Wars are preceded by orchestrated incidents. It took the USS Maine to be sunk to allow the United States to enter a war against Spain; then RMS Lusitania had to be sunk to prod the United States to participate in World War One; World War Two required the sinking of a number of US warships at Pearl Harbor; the Gulf of Tonkin incident allowed Americans to intensify their presence in Vietnam; President Bush needed the twin towers of the World Trade Center to tumble down to have the right pretext for the war against Afghanistan; President Bush senior used the hearsay that Baghdad stored weapons of mass destruction to invade Iraq; President Clinton needed mass graves and concentration camps to give the poor Serbs a sound thrashing; President Barrack Hussein Obama almost began escalating war in Syria after reports on poison gas use against civilians; based on similar reports, President Donald Trump did not shy away from giving the order to launch missiles against President Assad’s troops. So it goes.
When you need to win support of the people for a war, you have to shock them into action. Hence reports of insidious attacks, heinous atrocities and use of prohibited weapons that the enemy has allegedly resorted to. The most potent of them all is the suffering-children card; it was used during World War One: German soldiers allegedly thrust their bayonets through Belgian children’s bodies’; it was used in the run-up to the invasion of Iraq: Iraqi soldiers allegedly disconnected incubators with new-born babies in Kuwait, thus bringing about their instant death; it was used to make Europeans accept the flood of the Third World masses: the visual media bombarded them with the picture of a drowned boy. Now the same trump card has been used by Trump, the president: he pours his heart out to the sorry plight of – how on earth otherwise – children.
Never mind the prospective detente with Russia; never mind the election promises of pulling America out of policing the world; never mind the gratuitousness of a poison gas attack: someone in Washington saw it fit to take action and action was taken. Qui prodest?
President Bashar al-Assad is Iran’s friend, supporter of Hezbollah and Russia’s ally. Israel sees in Hezbollah a terrorist organisation, in Iran its bitterest enemy (Iranian President held a conference on the holocaust inviting historical revisionists from Europe) and in Russia (by the way a country with the world’s only Jewish Autonomous Region (capital city: Birobidzhan), a legacy after the Soviet era) a nation from where Jews kept fleeing towards the end of the tsar and the Soviet era. Neocons are the eminece grises in Washington D.C. and Israel’s bosom friends.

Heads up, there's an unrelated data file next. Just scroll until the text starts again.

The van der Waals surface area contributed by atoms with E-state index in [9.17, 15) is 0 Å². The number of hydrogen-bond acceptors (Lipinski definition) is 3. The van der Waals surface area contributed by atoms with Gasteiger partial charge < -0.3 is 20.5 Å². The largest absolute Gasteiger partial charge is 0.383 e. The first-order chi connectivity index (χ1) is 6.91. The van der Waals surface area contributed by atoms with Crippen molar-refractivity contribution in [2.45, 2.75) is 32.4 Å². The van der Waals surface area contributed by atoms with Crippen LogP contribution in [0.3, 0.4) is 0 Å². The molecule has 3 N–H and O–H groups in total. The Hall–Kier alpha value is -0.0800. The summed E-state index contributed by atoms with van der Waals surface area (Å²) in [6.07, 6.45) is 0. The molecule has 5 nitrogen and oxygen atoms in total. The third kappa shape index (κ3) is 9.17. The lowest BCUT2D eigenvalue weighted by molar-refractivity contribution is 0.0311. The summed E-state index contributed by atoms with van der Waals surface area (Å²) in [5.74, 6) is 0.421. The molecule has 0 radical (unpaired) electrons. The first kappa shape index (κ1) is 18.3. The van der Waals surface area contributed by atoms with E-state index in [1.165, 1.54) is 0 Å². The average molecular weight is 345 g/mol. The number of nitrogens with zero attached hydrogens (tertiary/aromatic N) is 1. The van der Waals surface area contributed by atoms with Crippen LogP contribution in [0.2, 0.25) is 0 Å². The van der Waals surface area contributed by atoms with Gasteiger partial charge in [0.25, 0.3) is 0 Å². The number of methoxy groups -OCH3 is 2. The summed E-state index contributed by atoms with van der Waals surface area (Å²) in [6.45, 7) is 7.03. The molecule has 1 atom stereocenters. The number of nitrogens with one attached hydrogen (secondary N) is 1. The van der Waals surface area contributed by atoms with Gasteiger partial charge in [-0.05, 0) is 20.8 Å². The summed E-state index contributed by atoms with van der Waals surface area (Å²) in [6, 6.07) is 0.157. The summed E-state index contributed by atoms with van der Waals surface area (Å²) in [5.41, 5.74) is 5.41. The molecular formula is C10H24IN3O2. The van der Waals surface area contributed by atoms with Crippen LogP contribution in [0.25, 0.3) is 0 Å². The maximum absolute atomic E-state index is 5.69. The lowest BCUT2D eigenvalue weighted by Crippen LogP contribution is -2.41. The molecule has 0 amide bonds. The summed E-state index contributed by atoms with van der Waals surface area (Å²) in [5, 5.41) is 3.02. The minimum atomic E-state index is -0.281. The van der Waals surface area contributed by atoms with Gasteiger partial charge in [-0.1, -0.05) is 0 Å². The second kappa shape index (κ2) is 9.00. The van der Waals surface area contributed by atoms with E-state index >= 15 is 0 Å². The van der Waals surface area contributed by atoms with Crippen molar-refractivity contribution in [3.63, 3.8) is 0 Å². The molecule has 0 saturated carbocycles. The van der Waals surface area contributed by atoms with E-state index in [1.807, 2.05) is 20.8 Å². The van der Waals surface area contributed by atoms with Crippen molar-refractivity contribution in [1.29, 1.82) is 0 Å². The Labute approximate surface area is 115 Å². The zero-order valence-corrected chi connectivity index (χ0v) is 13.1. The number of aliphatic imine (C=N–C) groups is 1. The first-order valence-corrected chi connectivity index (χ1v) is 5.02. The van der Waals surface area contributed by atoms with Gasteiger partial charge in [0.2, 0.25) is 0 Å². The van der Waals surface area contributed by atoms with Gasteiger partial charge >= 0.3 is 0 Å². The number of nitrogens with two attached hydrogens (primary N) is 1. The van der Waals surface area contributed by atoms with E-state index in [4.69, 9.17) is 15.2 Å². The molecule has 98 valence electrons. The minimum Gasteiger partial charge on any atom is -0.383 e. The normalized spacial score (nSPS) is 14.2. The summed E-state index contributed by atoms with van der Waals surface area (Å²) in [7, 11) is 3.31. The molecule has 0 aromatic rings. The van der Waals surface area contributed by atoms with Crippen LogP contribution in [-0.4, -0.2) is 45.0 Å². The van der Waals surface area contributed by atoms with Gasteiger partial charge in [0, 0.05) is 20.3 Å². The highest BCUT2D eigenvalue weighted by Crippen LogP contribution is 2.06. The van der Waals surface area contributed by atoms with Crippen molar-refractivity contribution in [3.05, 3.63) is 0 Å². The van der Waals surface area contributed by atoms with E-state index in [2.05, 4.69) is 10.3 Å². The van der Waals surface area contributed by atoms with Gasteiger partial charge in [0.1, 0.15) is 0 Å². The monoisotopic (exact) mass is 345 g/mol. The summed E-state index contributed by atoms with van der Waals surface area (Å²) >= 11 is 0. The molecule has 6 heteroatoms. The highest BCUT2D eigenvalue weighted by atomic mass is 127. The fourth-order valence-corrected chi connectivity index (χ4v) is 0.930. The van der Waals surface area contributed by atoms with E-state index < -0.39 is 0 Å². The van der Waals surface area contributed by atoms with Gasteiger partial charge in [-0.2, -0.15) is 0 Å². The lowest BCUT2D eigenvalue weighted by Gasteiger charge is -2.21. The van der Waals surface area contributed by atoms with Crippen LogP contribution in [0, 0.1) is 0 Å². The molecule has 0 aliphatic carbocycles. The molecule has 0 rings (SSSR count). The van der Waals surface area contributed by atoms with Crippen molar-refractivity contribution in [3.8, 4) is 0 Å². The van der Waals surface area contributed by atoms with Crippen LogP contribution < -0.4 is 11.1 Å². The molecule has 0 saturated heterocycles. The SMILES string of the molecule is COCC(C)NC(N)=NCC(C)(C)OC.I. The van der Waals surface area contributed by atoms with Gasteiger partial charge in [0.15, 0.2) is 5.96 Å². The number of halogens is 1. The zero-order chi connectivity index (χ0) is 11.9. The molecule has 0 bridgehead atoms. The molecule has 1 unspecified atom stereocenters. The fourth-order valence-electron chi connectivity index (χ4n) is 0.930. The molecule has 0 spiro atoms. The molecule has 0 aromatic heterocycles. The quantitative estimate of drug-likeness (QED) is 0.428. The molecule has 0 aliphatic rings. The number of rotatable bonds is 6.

A man who has just taken the office of President of the United States either asserts himself right from the start or lets himself be dictated to: if he chooses the former, he is likely to rule like a sovereign to the end of his term; if he chooses the latter, he is done as President.
A man who is emerging from a war victorious, like President Assad of Syria, a man who has won back much of his country’s territory is not likely to resort to anything that might warrant his sworn enemies’ attack against him. Whatever for? With powerful Russia and strong Iran on his side, with the ISIS contained to a few pockets of resistance, with a support from the majority of his own populations, Bashar al-Assad would have to be a fool to hand the Americans a pretext for intervention on a silver platter.
Have the hawks in the White House got the upper hand of Donald Trump eventually? Or was he their right-hand man in the first place?
Does President Trump realise what he has done? The masses of traditionally-minded, conservative Americans who voted him into office precisely because he promised to drain the Washington swamp, because he promised to withdraw American engagement from the many conflicts, because he promised to work towards peace and good relations with all, are now greatly – and that’s putting it mildly – disappointed.1)Paul Joseph Watson: I guess Trump wasn’t “Putin’s puppet” after all, he was just another deep state/Neo-Con puppet. Ann Coulter: Trump campaigned on not getting involved in Mideast. Said it always helps our enemies & creates more refugees. Then he saw a picture on TV. [in:] Syria strike disappoints Trump backers in media, The Hill 2017-04-07.He is not very much into his presidency yet and he has started to saw off the branch he is sitting on: his voters. They all are looking in dismay, their mouths agape, with bated breath. What’s next in store?
It seems a sparring rather than a summit with President Putin is most likely to occur next. And we may pray to God the sparring is diplomatic rather than military.
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|1.||↑||Paul Joseph Watson: I guess Trump wasn’t “Putin’s puppet” after all, he was just another deep state/Neo-Con puppet. Ann Coulter: Trump campaigned on not getting involved in Mideast. Said it always helps our enemies & creates more refugees. Then he saw a picture on TV. [in:] Syria strike disappoints Trump backers in media, The Hill 2017-04-07.|